Cover: The Wallace Stevens Case: Law and the Practice of Poetry, from Harvard University PressCover: The Wallace Stevens Case in E-DITION

The Wallace Stevens Case

Law and the Practice of Poetry

Available from De Gruyter »

Product Details

E-DITION

$65.00 • £54.95 • €60.00

ISBN 9780674284029

Publication Date: 08/01/1991

155 pages

World

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This lucid and insightful study of the poetry of Wallace Stevens by Stanford Law Professor Thomas Grey demonstrates that a lawyer can enrich our understanding of poetry and a poet enrich our understanding of jurisprudence.—Richard A. Posner, Judge, United States Court of Appeals for the Seventh Circuit

The book was a great help to me in thinking about Stevens—a poet whom I don’t know as well as I’d like, whom I often don’t understand, whom I’ve never been able to read much of at a time, and whose poems I’ve never been able to hear as the products of a single voice. Grey helps one see them as such products—particularly by telling you when he thinks the voice goes off key, as in the ‘Major Man’ poems. Thanks to Grey, I feel prepared to go back to Stevens’s poems and to read them with fewer guards up, with less suspicion and more sympathy. The book sketches a convincing picture of Stevens’s motives and conflicts. Its last chapter, ‘The Colors of the Mind,’ finishes off the sketch with bravura and conviction.—Richard Rorty, University of Virginia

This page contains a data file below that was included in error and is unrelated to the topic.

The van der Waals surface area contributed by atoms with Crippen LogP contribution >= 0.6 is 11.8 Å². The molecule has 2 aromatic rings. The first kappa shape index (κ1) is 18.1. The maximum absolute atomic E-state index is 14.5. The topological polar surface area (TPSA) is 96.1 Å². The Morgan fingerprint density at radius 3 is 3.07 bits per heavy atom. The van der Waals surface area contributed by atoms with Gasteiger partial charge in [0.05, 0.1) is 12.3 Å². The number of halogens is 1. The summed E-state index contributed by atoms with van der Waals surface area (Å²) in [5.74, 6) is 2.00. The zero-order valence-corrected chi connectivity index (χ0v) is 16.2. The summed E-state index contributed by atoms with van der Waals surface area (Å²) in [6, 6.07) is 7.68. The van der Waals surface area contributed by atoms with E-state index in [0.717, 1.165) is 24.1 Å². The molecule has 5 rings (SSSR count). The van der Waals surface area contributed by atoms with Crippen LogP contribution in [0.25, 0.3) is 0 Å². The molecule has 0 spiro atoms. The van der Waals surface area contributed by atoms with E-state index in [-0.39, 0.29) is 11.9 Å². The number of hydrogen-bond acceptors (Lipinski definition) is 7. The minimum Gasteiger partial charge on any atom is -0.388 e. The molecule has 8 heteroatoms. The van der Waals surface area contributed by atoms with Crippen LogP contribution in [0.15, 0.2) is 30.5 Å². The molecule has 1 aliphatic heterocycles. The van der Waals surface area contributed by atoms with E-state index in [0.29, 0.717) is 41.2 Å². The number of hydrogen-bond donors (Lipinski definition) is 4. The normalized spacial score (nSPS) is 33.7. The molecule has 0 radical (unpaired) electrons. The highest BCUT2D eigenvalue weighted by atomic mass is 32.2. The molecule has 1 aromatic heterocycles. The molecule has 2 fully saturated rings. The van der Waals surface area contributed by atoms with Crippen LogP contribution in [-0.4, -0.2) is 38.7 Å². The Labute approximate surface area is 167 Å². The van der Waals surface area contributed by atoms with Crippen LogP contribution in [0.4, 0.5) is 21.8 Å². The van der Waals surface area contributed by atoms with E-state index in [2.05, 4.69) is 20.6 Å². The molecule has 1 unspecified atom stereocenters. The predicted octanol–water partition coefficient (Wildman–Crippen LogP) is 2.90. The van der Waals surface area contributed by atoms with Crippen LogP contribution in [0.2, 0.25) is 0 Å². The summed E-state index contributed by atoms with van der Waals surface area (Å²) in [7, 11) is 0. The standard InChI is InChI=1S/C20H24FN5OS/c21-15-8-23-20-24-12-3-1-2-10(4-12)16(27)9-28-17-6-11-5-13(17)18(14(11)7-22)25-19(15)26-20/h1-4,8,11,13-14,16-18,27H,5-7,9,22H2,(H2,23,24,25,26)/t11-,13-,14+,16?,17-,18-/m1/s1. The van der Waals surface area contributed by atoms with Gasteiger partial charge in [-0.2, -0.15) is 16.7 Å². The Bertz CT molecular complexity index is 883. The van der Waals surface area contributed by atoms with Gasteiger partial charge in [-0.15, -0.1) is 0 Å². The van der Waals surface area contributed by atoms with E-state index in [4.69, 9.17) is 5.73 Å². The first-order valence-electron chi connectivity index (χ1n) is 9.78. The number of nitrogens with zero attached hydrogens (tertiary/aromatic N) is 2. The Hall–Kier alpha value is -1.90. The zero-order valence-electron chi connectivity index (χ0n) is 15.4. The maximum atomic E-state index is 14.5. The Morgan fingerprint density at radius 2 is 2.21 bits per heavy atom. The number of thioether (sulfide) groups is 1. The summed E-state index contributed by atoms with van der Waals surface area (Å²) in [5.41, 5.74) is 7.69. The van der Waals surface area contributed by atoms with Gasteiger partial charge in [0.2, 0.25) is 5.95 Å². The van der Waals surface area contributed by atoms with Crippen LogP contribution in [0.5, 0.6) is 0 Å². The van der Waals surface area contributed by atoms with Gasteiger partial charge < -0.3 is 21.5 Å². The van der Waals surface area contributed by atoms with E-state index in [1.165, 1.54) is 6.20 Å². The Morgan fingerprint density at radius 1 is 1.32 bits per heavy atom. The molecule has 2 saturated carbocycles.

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Jacket: The Condemnation of Blackness: Race, Crime, and the Making of Modern Urban America, by Khalil Gibran Muhammad, from Harvard University Press

“Predictive Policing” and Racial Profiling

While technology used in policing has improved, it hasn’t progressed, says Khalil Gibran Muhammad, if racial biases are built into those new technologies. This excerpt from his book, The Condemnation of Blackness: Race, Crime, and the Making of Modern Urban America, shows that for the reform called for by the current protests against systemic racism and racially-biased policing to be fulfilled, the police—especially those at the top—will need to change their pre-programmed views on race and the way they see the Black citizens they are supposed to “serve and protect.”